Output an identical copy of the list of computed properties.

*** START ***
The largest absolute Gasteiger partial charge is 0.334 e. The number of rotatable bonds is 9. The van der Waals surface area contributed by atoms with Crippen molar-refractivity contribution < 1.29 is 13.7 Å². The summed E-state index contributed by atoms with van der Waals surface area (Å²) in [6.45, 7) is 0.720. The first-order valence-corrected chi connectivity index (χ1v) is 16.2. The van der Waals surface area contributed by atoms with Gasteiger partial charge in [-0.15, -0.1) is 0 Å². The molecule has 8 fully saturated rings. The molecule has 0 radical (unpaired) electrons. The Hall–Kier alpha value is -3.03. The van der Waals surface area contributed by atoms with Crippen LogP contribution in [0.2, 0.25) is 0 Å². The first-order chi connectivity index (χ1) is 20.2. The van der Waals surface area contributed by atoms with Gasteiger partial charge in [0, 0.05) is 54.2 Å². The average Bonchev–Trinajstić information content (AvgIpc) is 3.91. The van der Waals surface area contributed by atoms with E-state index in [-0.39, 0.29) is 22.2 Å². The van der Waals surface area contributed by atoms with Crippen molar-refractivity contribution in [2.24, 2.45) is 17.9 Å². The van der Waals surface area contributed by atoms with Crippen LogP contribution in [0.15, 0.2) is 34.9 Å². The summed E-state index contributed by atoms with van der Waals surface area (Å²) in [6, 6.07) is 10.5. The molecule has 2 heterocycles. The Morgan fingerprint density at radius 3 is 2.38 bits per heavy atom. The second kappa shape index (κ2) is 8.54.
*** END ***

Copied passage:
The largest absolute Gasteiger partial charge is 0.334 e. The number of rotatable bonds is 9. The van der Waals surface area contributed by atoms with Crippen molar-refractivity contribution < 1.29 is 13.7 Å². The summed E-state index contributed by atoms with van der Waals surface area (Å²) in [6.45, 7) is 0.720. The first-order valence-corrected chi connectivity index (χ1v) is 16.2. The van der Waals surface area contributed by atoms with Gasteiger partial charge in [-0.15, -0.1) is 0 Å². The molecule has 8 fully saturated rings. The molecule has 0 radical (unpaired) electrons. The Hall–Kier alpha value is -3.03. The van der Waals surface area contributed by atoms with Crippen LogP contribution in [0.2, 0.25) is 0 Å². The first-order chi connectivity index (χ1) is 20.2. The van der Waals surface area contributed by atoms with Gasteiger partial charge in [0, 0.05) is 54.2 Å². The average Bonchev–Trinajstić information content (AvgIpc) is 3.91. The van der Waals surface area contributed by atoms with E-state index in [-0.39, 0.29) is 22.2 Å². The van der Waals surface area contributed by atoms with Crippen molar-refractivity contribution in [2.24, 2.45) is 17.9 Å². The van der Waals surface area contributed by atoms with Crippen LogP contribution in [0.15, 0.2) is 34.9 Å². The summed E-state index contributed by atoms with van der Waals surface area (Å²) in [6, 6.07) is 10.5. The molecule has 2 heterocycles. The Morgan fingerprint density at radius 3 is 2.38 bits per heavy atom. The second kappa shape index (κ2) is 8.54.